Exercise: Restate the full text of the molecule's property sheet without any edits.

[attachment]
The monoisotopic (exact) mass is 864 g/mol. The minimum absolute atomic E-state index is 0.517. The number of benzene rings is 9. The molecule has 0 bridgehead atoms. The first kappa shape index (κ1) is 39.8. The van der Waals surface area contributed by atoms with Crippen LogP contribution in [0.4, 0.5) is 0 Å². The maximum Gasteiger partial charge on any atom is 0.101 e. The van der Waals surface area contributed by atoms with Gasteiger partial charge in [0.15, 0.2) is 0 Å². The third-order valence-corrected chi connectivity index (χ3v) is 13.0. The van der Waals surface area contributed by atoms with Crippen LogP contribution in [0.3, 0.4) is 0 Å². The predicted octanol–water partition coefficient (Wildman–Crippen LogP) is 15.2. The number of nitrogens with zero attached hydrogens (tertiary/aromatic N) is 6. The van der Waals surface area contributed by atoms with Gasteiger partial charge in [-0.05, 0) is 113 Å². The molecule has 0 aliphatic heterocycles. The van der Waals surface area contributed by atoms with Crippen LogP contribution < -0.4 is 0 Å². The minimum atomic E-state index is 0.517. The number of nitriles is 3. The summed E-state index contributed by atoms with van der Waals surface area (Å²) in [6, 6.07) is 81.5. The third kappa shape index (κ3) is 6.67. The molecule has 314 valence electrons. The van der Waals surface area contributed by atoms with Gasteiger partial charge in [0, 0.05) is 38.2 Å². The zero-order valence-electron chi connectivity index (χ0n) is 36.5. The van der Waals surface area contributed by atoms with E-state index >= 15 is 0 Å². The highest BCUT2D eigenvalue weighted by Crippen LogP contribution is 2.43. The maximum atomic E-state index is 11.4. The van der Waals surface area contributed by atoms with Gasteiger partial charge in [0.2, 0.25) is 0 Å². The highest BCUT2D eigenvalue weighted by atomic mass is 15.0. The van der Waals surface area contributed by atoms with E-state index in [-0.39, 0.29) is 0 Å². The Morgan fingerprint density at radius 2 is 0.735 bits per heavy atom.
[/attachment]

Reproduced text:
The monoisotopic (exact) mass is 864 g/mol. The minimum absolute atomic E-state index is 0.517. The number of benzene rings is 9. The molecule has 0 bridgehead atoms. The first kappa shape index (κ1) is 39.8. The van der Waals surface area contributed by atoms with Crippen LogP contribution in [0.4, 0.5) is 0 Å². The maximum Gasteiger partial charge on any atom is 0.101 e. The van der Waals surface area contributed by atoms with Gasteiger partial charge in [0.15, 0.2) is 0 Å². The third-order valence-corrected chi connectivity index (χ3v) is 13.0. The van der Waals surface area contributed by atoms with Crippen LogP contribution in [0.3, 0.4) is 0 Å². The predicted octanol–water partition coefficient (Wildman–Crippen LogP) is 15.2. The number of nitrogens with zero attached hydrogens (tertiary/aromatic N) is 6. The van der Waals surface area contributed by atoms with Gasteiger partial charge in [-0.05, 0) is 113 Å². The molecule has 0 aliphatic heterocycles. The van der Waals surface area contributed by atoms with Crippen LogP contribution < -0.4 is 0 Å². The minimum atomic E-state index is 0.517. The number of nitriles is 3. The summed E-state index contributed by atoms with van der Waals surface area (Å²) in [6, 6.07) is 81.5. The third kappa shape index (κ3) is 6.67. The molecule has 314 valence electrons. The van der Waals surface area contributed by atoms with Gasteiger partial charge in [0, 0.05) is 38.2 Å². The zero-order valence-electron chi connectivity index (χ0n) is 36.5. The van der Waals surface area contributed by atoms with E-state index >= 15 is 0 Å². The highest BCUT2D eigenvalue weighted by Crippen LogP contribution is 2.43. The maximum atomic E-state index is 11.4. The van der Waals surface area contributed by atoms with Gasteiger partial charge in [0.2, 0.25) is 0 Å². The highest BCUT2D eigenvalue weighted by atomic mass is 15.0. The van der Waals surface area contributed by atoms with E-state index in [-0.39, 0.29) is 0 Å². The Morgan fingerprint density at radius 2 is 0.735 bits per heavy atom.